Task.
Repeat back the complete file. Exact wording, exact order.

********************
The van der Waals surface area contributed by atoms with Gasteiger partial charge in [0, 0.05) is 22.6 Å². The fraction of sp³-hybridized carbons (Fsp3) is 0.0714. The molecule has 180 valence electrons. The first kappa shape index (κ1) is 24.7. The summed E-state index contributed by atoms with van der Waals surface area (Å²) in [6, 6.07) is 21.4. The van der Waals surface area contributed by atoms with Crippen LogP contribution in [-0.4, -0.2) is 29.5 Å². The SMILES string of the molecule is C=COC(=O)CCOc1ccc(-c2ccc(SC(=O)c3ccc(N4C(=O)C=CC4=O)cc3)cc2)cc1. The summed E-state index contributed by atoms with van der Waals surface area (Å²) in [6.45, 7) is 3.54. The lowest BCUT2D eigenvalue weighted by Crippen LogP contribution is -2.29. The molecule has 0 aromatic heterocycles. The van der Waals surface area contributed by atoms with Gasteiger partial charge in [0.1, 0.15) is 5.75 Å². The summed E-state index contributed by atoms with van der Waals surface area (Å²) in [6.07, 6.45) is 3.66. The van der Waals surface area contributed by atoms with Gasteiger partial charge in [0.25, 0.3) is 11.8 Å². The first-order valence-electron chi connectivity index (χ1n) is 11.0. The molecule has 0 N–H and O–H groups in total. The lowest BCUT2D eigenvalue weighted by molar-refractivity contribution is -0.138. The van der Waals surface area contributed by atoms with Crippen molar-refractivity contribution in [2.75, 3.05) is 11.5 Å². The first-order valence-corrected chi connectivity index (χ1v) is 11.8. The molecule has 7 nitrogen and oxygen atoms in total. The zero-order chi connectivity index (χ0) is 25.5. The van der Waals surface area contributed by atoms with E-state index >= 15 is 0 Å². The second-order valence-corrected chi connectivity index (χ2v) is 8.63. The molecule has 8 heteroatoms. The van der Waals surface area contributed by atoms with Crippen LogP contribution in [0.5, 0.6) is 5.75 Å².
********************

The van der Waals surface area contributed by atoms with Gasteiger partial charge in [0, 0.05) is 22.6 Å². The fraction of sp³-hybridized carbons (Fsp3) is 0.0714. The molecule has 180 valence electrons. The first kappa shape index (κ1) is 24.7. The summed E-state index contributed by atoms with van der Waals surface area (Å²) in [6, 6.07) is 21.4. The van der Waals surface area contributed by atoms with Crippen LogP contribution in [-0.4, -0.2) is 29.5 Å². The SMILES string of the molecule is C=COC(=O)CCOc1ccc(-c2ccc(SC(=O)c3ccc(N4C(=O)C=CC4=O)cc3)cc2)cc1. The summed E-state index contributed by atoms with van der Waals surface area (Å²) in [6.45, 7) is 3.54. The lowest BCUT2D eigenvalue weighted by Crippen LogP contribution is -2.29. The molecule has 0 aromatic heterocycles. The van der Waals surface area contributed by atoms with Gasteiger partial charge in [0.1, 0.15) is 5.75 Å². The summed E-state index contributed by atoms with van der Waals surface area (Å²) in [6.07, 6.45) is 3.66. The van der Waals surface area contributed by atoms with Gasteiger partial charge in [0.25, 0.3) is 11.8 Å². The first-order valence-electron chi connectivity index (χ1n) is 11.0. The molecule has 0 N–H and O–H groups in total. The lowest BCUT2D eigenvalue weighted by molar-refractivity contribution is -0.138. The van der Waals surface area contributed by atoms with Crippen molar-refractivity contribution in [2.75, 3.05) is 11.5 Å². The first-order valence-corrected chi connectivity index (χ1v) is 11.8. The molecule has 7 nitrogen and oxygen atoms in total. The zero-order chi connectivity index (χ0) is 25.5. The van der Waals surface area contributed by atoms with E-state index >= 15 is 0 Å². The second-order valence-corrected chi connectivity index (χ2v) is 8.63. The molecule has 8 heteroatoms. The van der Waals surface area contributed by atoms with Crippen LogP contribution in [0.5, 0.6) is 5.75 Å².